More women in finance = more financial stability. In 2009, McKinsey published a study post the 2008 global crisis, which found financial organisations with three or more women leaders scored the highest for ‘leadership’ and ‘direction’. This proved true during the pandemic, too, with women’s transformational leadership coming to the fore, with risk aversion proving key to disaster preparedness. These attributes make women assets to any industry, especially the financial services sector, where they remain grossly underrepresented at leadership levels. Having fewer women representation in key investment and decision-making roles is a risk in itself.
Research by Catalyst (2019) found that although women represent more than half the financial services industry in many countries, their global representation on executive committees in major financial firms was just 20% (in 2019), and they accounted for just 13% of CEOs in firms in alternative investments, like hedge funds (2018). This rings true for my journey. I’ve spent much of my time as a lone lady, especially in my earlier years as an equity analyst.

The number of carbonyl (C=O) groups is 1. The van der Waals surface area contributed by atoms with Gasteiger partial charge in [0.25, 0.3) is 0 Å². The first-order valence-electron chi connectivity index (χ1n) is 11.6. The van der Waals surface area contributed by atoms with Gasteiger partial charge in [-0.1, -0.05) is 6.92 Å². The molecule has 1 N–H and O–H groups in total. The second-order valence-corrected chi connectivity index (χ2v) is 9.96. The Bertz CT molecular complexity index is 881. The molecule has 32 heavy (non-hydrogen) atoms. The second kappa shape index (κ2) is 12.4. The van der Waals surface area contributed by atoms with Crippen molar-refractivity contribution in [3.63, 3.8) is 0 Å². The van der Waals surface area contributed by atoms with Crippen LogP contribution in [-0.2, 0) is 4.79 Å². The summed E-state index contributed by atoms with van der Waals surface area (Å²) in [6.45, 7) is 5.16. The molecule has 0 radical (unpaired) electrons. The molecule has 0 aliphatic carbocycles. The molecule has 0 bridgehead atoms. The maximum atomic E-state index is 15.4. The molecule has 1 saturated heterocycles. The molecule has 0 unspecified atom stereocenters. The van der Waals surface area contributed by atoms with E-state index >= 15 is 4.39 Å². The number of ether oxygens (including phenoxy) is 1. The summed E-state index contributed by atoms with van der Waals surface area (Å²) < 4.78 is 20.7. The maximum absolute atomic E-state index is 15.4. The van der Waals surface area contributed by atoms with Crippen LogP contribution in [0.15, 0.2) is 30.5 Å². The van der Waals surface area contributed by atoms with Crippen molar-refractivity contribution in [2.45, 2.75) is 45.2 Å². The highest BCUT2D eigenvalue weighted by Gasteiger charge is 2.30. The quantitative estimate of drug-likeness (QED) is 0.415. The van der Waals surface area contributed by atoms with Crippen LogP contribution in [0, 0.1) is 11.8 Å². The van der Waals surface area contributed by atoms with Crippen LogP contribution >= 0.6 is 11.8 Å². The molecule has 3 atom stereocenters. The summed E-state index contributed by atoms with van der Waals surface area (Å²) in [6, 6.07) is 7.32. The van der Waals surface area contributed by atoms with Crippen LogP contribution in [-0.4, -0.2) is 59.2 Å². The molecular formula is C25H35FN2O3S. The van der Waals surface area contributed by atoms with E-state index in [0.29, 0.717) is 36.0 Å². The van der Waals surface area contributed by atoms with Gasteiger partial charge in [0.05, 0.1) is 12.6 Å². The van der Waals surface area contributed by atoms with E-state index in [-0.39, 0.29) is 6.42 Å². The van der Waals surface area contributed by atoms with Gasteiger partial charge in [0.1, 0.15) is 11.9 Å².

I specialised in analysing mining, oil and paper companies and headed up the mining team. Back then, women were a ‘rare commodity’ at the table. And, 20 years on, there are still too few women in the industry, especially in top leadership positions. Since 2009, I’ve helped to grow Sanlam Investments’ Absolute Return unit from a little-known entity to our current setup, where I manage about R40 billion in assets under management, with R36.5 billion in the absolute return space. I also singlehandedly manage the SIM Managed Solution Fund range, a set of low-to-high risk-profiled multi-asset global funds. I’ve seen other industries make great leaps in terms of progress to parity. But the finance sector seems to remain predominantly the domain of men.
It’s difficult for women in this industry. There is this constant pressure to prove oneself. It also has a lot to do with the sheer intensity of the job. I happen to work for an employer that prioritises parity and champions women. But that’s not the norm. The same study by Catalyst shows that women are less likely to be promoted in our industry. Harvard Business Review (HBR) found that many women tend to leave the world of finance right when their male peers push for promotions. HBR attributes this partly to the work environment and a lack of women role models in top positions.
What women bring to the table
Thrive Global speaks to the fact that more women in finance catalyse greater financial stability. It references a 2018 story by the World Economic Forum that shows that including more women at every touchpoint in the financial system – customer and firm side – makes the banking industry more stable. This means more resilient banks and better returns for all stakeholders.
Many studies show that including women at the top = better return on equity. Women tend to be more risk-averse, which often means improved risk management. The Guardian did a series of studies that show that women make better financial decisions based on risk than men do.